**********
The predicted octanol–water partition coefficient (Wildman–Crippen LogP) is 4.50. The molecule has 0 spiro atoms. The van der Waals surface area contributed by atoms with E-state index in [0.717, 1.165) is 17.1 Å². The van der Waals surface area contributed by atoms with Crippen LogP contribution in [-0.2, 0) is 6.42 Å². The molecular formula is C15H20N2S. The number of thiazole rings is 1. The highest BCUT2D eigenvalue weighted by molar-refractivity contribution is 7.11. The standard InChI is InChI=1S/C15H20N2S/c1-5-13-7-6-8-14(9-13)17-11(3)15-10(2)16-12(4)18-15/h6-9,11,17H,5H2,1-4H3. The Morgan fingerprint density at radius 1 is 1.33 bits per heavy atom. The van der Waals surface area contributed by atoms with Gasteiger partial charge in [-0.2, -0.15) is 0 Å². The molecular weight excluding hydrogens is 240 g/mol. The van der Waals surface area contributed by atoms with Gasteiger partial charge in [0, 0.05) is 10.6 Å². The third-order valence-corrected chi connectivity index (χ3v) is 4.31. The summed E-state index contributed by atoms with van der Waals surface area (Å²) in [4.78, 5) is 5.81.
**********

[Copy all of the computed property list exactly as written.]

The predicted octanol–water partition coefficient (Wildman–Crippen LogP) is 4.50. The molecule has 0 spiro atoms. The van der Waals surface area contributed by atoms with E-state index in [0.717, 1.165) is 17.1 Å². The van der Waals surface area contributed by atoms with Crippen LogP contribution in [-0.2, 0) is 6.42 Å². The molecular formula is C15H20N2S. The number of thiazole rings is 1. The highest BCUT2D eigenvalue weighted by molar-refractivity contribution is 7.11. The standard InChI is InChI=1S/C15H20N2S/c1-5-13-7-6-8-14(9-13)17-11(3)15-10(2)16-12(4)18-15/h6-9,11,17H,5H2,1-4H3. The Morgan fingerprint density at radius 1 is 1.33 bits per heavy atom. The van der Waals surface area contributed by atoms with Gasteiger partial charge in [-0.2, -0.15) is 0 Å². The molecular weight excluding hydrogens is 240 g/mol. The van der Waals surface area contributed by atoms with Gasteiger partial charge in [0, 0.05) is 10.6 Å². The third-order valence-corrected chi connectivity index (χ3v) is 4.31. The summed E-state index contributed by atoms with van der Waals surface area (Å²) in [4.78, 5) is 5.81.